Twitter’s share price reflects jangled nerves. Since Elon Musk agreed to honour his deal to buy the company the price has risen 10 per cent. Yet it still trades a tenth below the price Musk offered and which Twitter has (again) accepted.
Caution is understandable. The pair were due to go to court but now have until October 28 to close the acquisition. Mud slinging continues. Twitter has accused Musk of buying more time to cause mischief.
In reality, Musk has little room for manoeuvre. He claims the deal is contingent on receipts from debt financing — the $13bn financing package agreed when the takeover was first announced in April. Since then, the S&P 500 has fallen 17 per cent. As US interest rates have risen, the US 10 year benchmark Treasury yield has increased by more than 100 basis points.
For banks, marketing this debt to other investors will be more difficult. But that is not a reason for the debt commitment to be terminated. Nor is the fact that Musk must once again convince equity co-investors to put up the $7.1bn they agreed to after the deal was announced.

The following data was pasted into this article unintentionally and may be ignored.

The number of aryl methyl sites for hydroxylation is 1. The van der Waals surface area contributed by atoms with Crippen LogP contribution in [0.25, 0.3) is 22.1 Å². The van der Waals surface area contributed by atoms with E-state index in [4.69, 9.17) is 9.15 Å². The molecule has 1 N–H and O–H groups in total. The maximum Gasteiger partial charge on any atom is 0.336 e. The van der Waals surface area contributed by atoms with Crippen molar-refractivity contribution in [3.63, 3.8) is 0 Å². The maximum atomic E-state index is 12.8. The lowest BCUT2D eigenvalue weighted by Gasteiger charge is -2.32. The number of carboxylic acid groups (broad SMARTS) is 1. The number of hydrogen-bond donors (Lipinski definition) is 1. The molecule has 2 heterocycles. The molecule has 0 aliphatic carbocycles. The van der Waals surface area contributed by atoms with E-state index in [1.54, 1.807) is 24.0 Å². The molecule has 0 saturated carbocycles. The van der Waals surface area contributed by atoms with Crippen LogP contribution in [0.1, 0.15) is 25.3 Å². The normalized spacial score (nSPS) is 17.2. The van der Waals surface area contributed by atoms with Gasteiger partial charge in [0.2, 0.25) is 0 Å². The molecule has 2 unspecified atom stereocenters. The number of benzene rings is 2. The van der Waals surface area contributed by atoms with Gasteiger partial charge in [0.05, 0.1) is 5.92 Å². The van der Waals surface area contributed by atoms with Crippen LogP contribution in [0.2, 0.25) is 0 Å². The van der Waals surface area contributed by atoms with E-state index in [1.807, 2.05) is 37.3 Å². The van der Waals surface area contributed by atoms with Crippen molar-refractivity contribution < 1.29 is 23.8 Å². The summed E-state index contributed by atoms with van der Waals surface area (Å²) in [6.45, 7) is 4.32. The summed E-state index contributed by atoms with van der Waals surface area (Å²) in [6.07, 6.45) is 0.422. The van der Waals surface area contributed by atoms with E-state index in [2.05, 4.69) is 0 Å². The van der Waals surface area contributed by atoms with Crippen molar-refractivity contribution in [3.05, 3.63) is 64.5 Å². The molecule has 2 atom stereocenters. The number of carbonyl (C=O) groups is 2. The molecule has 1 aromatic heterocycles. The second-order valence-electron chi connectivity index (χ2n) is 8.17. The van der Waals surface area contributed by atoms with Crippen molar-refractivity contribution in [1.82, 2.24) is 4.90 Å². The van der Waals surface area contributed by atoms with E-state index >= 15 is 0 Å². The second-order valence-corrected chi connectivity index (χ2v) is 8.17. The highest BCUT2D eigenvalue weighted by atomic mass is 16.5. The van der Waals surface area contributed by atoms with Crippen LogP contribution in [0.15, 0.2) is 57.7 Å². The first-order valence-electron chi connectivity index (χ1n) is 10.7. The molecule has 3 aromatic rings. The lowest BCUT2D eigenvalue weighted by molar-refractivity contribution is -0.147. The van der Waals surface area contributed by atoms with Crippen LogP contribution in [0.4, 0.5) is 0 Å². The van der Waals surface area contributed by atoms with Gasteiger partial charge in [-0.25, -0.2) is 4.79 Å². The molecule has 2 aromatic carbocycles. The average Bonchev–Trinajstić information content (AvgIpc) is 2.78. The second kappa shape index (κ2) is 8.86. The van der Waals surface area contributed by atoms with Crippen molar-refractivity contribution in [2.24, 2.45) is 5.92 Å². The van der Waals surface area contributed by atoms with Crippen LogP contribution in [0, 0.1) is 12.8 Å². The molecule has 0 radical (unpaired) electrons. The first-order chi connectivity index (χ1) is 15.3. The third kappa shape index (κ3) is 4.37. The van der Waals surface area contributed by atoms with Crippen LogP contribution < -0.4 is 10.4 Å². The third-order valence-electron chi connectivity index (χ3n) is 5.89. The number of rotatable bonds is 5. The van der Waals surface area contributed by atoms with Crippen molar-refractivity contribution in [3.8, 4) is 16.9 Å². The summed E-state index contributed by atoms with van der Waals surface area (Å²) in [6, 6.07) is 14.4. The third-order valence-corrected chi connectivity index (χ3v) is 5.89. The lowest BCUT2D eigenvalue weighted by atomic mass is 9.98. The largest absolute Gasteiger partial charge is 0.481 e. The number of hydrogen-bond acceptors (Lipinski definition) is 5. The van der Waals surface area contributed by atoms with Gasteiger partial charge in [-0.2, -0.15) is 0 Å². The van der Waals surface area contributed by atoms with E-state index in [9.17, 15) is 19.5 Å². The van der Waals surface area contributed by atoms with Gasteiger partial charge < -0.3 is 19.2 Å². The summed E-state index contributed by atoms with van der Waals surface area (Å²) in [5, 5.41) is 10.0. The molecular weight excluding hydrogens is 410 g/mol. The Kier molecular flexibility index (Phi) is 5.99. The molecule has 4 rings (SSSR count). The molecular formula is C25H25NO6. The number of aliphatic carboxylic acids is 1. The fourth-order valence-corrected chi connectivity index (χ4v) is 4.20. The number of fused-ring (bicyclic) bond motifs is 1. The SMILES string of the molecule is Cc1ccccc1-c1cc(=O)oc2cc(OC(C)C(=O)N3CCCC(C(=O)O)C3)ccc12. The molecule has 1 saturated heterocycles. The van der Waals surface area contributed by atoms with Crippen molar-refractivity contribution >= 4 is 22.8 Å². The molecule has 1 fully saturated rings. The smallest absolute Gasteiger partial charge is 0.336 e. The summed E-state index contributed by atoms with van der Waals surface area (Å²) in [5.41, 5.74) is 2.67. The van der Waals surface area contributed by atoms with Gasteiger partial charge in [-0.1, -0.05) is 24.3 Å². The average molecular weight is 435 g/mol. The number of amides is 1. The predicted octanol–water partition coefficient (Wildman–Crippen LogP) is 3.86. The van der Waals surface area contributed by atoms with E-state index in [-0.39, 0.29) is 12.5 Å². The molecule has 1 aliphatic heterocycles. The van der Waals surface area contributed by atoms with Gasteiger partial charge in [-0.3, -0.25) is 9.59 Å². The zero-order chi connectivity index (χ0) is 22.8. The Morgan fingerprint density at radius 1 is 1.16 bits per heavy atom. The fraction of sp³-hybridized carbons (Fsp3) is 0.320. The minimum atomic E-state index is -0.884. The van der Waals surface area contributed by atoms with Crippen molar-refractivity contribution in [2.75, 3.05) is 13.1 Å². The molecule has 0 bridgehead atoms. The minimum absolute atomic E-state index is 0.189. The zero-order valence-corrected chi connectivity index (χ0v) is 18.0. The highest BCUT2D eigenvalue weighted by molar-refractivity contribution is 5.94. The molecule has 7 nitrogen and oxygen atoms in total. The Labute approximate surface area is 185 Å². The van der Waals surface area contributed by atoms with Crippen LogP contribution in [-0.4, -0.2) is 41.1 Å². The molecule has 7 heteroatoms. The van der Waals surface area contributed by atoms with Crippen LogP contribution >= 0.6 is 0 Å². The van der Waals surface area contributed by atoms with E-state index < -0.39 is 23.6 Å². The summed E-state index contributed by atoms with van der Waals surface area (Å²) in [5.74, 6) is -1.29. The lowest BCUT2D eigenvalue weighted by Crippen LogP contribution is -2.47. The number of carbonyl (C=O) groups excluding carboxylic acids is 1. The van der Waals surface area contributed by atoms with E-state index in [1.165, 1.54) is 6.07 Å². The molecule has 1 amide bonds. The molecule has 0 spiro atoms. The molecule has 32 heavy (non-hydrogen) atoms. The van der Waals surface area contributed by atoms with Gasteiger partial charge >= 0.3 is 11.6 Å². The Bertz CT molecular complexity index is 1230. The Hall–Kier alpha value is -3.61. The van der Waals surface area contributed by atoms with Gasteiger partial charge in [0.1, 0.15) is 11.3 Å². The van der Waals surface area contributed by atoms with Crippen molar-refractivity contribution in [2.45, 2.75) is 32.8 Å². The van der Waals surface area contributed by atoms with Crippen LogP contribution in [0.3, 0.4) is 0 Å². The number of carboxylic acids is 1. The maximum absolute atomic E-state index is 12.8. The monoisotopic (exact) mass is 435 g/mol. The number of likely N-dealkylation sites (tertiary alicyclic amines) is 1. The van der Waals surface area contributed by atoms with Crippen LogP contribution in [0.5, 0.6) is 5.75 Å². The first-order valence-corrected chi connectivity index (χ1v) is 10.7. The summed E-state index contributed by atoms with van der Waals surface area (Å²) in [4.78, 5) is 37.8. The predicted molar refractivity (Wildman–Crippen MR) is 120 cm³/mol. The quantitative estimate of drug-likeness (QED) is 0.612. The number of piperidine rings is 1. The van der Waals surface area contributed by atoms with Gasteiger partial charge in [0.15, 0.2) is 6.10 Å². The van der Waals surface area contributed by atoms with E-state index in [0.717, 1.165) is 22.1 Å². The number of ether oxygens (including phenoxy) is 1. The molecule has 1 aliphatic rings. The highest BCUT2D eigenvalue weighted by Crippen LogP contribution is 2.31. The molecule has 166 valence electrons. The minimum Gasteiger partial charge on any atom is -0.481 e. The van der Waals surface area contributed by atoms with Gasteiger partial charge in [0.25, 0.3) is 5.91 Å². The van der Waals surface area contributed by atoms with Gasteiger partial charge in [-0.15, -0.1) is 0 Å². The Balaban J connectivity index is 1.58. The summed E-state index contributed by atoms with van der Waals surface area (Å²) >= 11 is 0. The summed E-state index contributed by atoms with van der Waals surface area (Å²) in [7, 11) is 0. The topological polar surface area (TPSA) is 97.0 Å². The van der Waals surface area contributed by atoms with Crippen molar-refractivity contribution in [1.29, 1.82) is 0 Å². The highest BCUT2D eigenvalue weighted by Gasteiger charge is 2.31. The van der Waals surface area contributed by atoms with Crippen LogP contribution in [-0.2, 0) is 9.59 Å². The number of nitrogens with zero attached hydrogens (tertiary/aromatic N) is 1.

Both sides know Twitter is a weaker company than it was in April. While stuck in deal limbo, the company has thrown a lot of ideas at the wall. The latest is an edit button rolled out to subscribers in the US, Canada, New Zealand and Australia.
None has made much difference to performance. User numbers have reached 237.8mn, up 17 per cent from the same period a year earlier. But of course 5 per cent — some 12mn — are likely to be fake according to Twitter’s own estimates. Revenue growth this year is expected to be just 4.5 per cent. The company blames the Musk melodrama for putting off advertisers but it is subject to the same pullback in digital advertising that has affected Meta and YouTube. The company is also feeling the effects of its failure to diversify. Advertising accounts for over 90 per cent of revenue.
Twitter’s share price has held up better than rivals because it is anchored to Musk’s $54.20 offer price. The price was agreed when the market was in far better shape. Once the deal closes there is no reason to expect Twitter’s intrinsic value to remain there.
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